A senior executive at Cap Cities/ABC asserts, "If you're trying to understand it as a business, don't. The thing that pushed it over the edge was that both NBC and Fox will do it, and probably CBS. It was a way to protect our franchise. It's also a way of keeping our talent." The former CBS News president Eric Ober says of the networks, "There's almost a belief that you're not a competitive news organization if you don't have foreign bureaus and you don't have morning news and you don't have evening news. And if viewers don't perceive you as a competitive news organization, you're not going to be their choice in a news crisis." Peter Lund suggests that decisions are often made for reasons of perception. There is a belief sito moncler, he says, "out there in constituency land--on Wall Street, among our affiliates, among our employees--that, given the announcements of the other news divisions, if we don't have a cable news presence, then that must mean that we are not in for the long haul or we won't grow."
In the short run, at least, the new paradigm is the same as the old. Three years ago, corporate chiefs like Viacom's Sumner Redstone were testifying before Congress that the cable operators were guilty of monopolistic practices and were denying distribution to Showtime and other Viacom programming. Then, when Viacom acquired Paramount, in 1994, Redstone--like Michael Eisner, at Disney--maintained that strong content would guarantee its own distribution. Now competitors are concerned about the overseas-distribution platforms that Murdoch has erected with direct-broadcast satellites; in America, the networks realize that if they want twenty-four-hour news they must pass through the cable tollgate, and maybe also through the higher-speed cable modem wire.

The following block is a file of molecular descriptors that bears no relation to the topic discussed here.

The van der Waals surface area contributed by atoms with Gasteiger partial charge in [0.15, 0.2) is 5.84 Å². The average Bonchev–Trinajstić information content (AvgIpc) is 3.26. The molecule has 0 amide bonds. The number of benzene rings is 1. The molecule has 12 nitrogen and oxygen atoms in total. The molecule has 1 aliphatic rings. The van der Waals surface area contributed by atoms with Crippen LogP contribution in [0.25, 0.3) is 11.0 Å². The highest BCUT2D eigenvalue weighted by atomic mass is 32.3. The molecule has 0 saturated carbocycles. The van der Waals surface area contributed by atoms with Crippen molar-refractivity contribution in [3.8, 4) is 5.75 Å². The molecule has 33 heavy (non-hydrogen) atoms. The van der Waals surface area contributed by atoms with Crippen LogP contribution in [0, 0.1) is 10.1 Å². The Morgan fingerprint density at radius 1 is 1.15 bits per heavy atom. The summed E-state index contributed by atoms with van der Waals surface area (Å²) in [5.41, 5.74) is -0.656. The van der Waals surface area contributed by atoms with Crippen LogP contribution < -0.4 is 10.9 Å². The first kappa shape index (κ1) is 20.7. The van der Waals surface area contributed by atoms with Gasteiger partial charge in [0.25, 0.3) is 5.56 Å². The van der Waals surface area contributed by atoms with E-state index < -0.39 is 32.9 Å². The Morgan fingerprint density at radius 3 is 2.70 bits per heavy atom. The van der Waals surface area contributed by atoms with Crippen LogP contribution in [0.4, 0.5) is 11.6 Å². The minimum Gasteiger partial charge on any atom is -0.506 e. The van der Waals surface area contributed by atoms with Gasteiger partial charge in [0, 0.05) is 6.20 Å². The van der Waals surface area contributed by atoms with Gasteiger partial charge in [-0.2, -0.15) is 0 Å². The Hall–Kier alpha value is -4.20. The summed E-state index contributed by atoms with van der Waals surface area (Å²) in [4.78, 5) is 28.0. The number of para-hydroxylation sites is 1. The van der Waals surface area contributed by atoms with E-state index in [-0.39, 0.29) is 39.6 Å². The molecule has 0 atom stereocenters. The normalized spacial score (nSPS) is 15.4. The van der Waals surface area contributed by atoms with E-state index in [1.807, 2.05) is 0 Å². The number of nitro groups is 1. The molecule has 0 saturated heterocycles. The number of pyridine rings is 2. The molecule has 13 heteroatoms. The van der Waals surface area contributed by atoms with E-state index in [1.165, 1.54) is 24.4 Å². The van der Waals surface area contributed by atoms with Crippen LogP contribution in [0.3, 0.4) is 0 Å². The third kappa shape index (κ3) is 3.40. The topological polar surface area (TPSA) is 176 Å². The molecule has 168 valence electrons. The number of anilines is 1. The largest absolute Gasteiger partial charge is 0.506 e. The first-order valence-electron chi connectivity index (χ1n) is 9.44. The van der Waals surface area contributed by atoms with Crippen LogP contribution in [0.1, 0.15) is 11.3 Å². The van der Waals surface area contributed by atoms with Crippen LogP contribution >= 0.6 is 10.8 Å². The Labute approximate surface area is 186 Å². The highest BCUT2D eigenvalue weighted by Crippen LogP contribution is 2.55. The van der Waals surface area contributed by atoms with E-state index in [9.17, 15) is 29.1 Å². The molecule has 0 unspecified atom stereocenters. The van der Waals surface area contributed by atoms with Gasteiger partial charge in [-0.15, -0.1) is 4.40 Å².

Perhaps, however, a news channel is a technology of the past. "It's ironic that they're starting all these news channels at a time when the technology of news channels is facing extinction," observes Tracy Westen, the president of the nonprofit Center for Governmental Studies, in Los Angeles, and the founder of the Democracy Network, an interactive, digitalized service for interested voters. The real future, Westen says, is "news on demand." The problem is that the technology is not yet there and won't be for several years. Until it is, one can only guess whether news on demand is a real or a fake business.
In the end, the twenty-four-hour ca-ble and news-on-demand race is a contest among businesses, not charitable institutions. NBC's president, Bob Wright, on being asked if he would pull the plug after five years if NBC made no money, answered, "Sure." With his back to the television monitors in his Rockefeller Plaza office, Wright explained, "This is no fun exercise for Fox or for ABC--or for us, for that matter. News is a place for people who have an appetite for losses." His Microsoft partner, Peter Neupert, had a somewhat different answer: "Microsoft is well known for its long-term perspective. We expect it to take a long time to make both cable and on line profitable. I think we'll go much fur-ther than five years." They may have to. (c)